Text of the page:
Even with all the discussion of media bias since the dawn of the cable revolution and the intense media scrutiny offered by the explosive growth of the blogosphere, the essential story of media bias is still best revealed by a trenchant example from forty years ago. The media treatment then (and now) of our two flawed political icons of the sixties, Kennedy and Nixon, tells you all you need to know.

It all began in 1960 as the Kennedy election machine revved up to take on Nixon. As Gary Wills, no great fan of Nixon, wrote in 1980, '...at some point they (press) all agreed, to hate Nixon, and to love Prince Charming.'

The die was cast, and during the formative years of many of today's liberal pundits, the pro—Kennedy media helped fuel a puppy—love infatuation with government and liberalism that no amount of Vietnam, exploding CIA cigars, Bay of Pigs fiascoes or Dr. King wire—tapings could extinguish. For many, the glow of Camelot has never faded.

But then neither have the dark, dreadful days of Nixon.

The love of Kennedy is so deep that it is mostly implicit, so ingrained and genuine that it is taken for granted, and the infatuated don't realize it is there. Several years ago, Tim Russert, one of the most respected of today's media stars, inadvertently provided a particularly nauseating example of this phenomenon. He was interviewing John Kennedy, Jr. at the start of his George magazine enterprise on Meet the Press. The fawning manner and worshipful demeanor of Russert were bad enough, but the line of questioning about his mother and father (think People Magazine and Princess Di) was so gushing and superficial that it clearly embarrassed Kennedy, Jr., who, after all, was there to sell his magazine.

Toward end the broadcast, Russert ran, unhappily for the startled John John, a clip of his father on the very same broadcast sometime during the fifties. It had nothing to do with George, of course, but everything to do with why he was there. Really. Poor Kennedy, Jr. was rendered speechless but, to his credit, managed to maintain some poise, as the clueless Russert looked lovingly his way.

It really is magical. Say the word "Kennedy," and a warm, knowing smile emerges on the face of your average media star. Say Nixon, a stern, grim visage results.

Of course, this state of affairs exists in spite of the historical record. A notion as true as it is ignored.

Kennedy, a man of unquestionable strengths, was plagued with a legion of faults. Amid much rumor and exaggeration, the documented failings are now irrefutable. He lied about his health (Addison's disease, VD). He lied about his family (Rosemary). He lied about much in his war record (PT—109). He lied about his writings (bogus Pulitzer Prize). He stole Illinois to win the election in 1960. He caved to Khrushchev in Vienna and Turkey. He permitted the murder of Diem. He cheated on his wife——constantly. While in the White House, he had his girlfriend carry cash to mobster Giancana. He began the disastrous Vietnam escalation. And yet...  and yet he is consistently ranked as one of our greatest Presidents in public opinion polls and his 'eternal flame' burns bright in Arlington Cemetery. After so many years and revelations the adoring media elites continue to see nothing but greatness through the 'charismatic Kennedy' prism.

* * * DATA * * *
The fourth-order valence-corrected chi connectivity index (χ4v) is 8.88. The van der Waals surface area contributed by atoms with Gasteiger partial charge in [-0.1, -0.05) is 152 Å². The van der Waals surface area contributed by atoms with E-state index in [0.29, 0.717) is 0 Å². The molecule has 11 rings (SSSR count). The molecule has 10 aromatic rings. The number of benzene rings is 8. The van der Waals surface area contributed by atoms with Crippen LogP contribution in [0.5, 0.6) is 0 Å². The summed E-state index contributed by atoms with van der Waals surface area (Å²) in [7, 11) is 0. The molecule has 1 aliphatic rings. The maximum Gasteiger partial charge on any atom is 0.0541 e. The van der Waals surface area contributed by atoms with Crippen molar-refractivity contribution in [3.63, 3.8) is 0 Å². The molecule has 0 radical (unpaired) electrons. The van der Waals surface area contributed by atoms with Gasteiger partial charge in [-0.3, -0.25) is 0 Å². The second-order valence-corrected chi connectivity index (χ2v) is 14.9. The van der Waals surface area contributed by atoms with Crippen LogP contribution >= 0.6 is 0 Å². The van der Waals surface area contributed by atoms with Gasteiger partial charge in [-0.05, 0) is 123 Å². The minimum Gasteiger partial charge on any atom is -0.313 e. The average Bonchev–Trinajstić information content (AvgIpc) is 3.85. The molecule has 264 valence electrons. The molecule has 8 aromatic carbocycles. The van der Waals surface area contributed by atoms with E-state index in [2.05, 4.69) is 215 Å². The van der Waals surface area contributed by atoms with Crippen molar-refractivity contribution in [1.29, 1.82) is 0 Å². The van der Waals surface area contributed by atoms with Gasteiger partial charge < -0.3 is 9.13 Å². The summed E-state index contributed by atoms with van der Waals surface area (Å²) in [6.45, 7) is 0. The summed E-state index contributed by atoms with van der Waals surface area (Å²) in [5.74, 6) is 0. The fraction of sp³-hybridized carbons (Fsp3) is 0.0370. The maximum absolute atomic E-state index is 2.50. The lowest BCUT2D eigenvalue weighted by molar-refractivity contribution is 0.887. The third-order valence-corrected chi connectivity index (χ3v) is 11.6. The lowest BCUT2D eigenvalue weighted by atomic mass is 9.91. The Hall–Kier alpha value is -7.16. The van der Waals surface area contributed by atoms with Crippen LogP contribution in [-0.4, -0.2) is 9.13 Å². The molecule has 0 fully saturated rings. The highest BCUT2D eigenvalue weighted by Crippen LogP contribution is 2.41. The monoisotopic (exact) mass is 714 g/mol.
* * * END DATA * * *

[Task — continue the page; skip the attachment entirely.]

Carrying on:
Nixon, on the other hand, was also a man of unquestionable strengths, with his own unique frailties. But in contrast to Kennedy his faults are constantly scrutinized.  His dark brooding is a fixture of unsympathetic accounts. Where Kennedy can commit any indiscretion with impunity, not so RN. And the contempt is palpable. He drinks! He lies! He despises the Press! (For good reason.) His wife is cold and distant! He wears wing—tips on the beach! He is awkward! He is just not the cool kid in class — not like Jack. (An aside— have you noticed the aggressive and increased use of the nickname 'Jack' to refer to JFK? — something the reserved President only allowed his intimate friends and family).

Journalist Richard Reeves has written two excellent, and for the most part, objective, accounts of both the Kennedy and Nixon administrations. These books focus on the happenings of the administrations in a day—by—day, almost 'real—time', format, a you—are—there approach that is most effective. But Reeves, despite the similar technique and editorial style of both books, has created two very different portraits. In an almost imperceptible, but nonetheless emphatic manner, he betrays his commitment to objectivity and reveals his sympathies. He can't help himself. It is not a matter of facts but rather a matter of tone, through his judicious choice of details, atmosphere, quotations, even adjectives and adverbs, it becomes clear that he detests Nixon and admires Kennedy. After finishing President Kennedy the reader will invariably think,'What a great guy.' And after reading President Nixon the same reader will think,'What a jerk.'

And so it has continued, for over forty years.

The 'objective' press, the chroniclers of record, follow their hearts as they report on the day's events and the great and powerful. It is just that simple.

See it now, and recognize it. As you watch the lionization of 'Deep Throat' by the same people who reviled Linda Tripp.

Andrew Sumereau is a frequent contributor.